By David Wendkos
I recently heard a great ‘word picture’ to help describe how to initiate your catch in the water and maintain a grip as you pull through your stroke. It is the common thought to view a freestyle stroke as placing your hand in front of you and then stroking backward toward your feet. Unfortunately, this places the focus on movement in the exact opposite direction we are looking to go. In very literal terms, we are not looking to move our arm backward when it is in the water. The goal is to use the arm to propel bodies forward.
Admittedly, it is hard, even for many seasoned swimmers, to actually picture ourselves being able to grip and pull on something as viscous as water. But that is what swimming is supposed to do, and sometimes, if we can give ourselves a picture that seems more “clear”, our bodies can actually do a better job of accomplishing the particular task.
With all of that said, next time you are in the water to train for your triathlon, whether it is a pool or an open body of water, try imagining that you are actually in a big body of Jell-O rather than water. As your hand recovers from its prior stroke, place it into the Jell-O and don’t just catch, but grab the Jell-O with your fingers, your hand, your wrist, and your forearm, and then pull your body forward, across that Jell-O.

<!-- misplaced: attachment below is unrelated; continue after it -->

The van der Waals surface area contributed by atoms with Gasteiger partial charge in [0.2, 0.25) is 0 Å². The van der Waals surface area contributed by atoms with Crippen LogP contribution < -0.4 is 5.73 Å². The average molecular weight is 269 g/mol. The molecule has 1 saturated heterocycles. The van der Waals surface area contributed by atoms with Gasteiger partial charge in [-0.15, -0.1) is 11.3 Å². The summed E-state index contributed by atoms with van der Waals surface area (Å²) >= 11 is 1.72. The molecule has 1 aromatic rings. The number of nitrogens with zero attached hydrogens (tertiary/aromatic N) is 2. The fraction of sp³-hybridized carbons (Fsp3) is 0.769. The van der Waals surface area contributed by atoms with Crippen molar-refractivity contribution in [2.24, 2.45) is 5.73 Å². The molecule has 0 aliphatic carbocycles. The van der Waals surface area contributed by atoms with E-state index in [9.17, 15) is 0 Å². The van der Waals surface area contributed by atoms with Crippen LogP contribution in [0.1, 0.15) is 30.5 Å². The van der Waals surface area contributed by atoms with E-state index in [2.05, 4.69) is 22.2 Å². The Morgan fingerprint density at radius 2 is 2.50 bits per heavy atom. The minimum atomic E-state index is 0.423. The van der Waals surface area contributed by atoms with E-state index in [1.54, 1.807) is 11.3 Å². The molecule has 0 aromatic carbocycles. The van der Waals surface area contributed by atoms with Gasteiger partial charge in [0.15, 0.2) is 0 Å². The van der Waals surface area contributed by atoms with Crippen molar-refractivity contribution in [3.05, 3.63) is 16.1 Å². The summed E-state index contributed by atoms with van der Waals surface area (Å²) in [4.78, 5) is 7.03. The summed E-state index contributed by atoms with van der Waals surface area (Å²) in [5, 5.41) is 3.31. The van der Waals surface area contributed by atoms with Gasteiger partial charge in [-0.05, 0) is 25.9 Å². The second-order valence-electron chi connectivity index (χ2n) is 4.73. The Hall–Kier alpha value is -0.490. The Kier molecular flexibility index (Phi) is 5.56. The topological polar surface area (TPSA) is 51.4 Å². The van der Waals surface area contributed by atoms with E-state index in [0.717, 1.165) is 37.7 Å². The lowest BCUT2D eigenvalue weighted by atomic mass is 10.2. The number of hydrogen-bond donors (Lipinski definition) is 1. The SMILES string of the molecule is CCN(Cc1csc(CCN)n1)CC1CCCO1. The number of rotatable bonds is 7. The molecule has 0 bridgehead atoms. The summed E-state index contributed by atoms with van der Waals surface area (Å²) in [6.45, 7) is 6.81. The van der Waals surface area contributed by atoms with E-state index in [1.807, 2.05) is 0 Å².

Does it sound odd? Absolutely. A bit kinky? Then get your head out of the gutter! But based on the people I have shared it with, and their results, it seems to be a very effective way for many to help picture the catch and pull in the most ideal way possible – as the way we get our bodies to move closer to the end of the swim. And, yes, that is the goal.
David Wendkos lives in Annapolis, MD and has over 30 years of competitive swimming, coaching swimmers for the pool, open water, and triathlons. He can be followed on twitter at http://twitter.com/SwimMD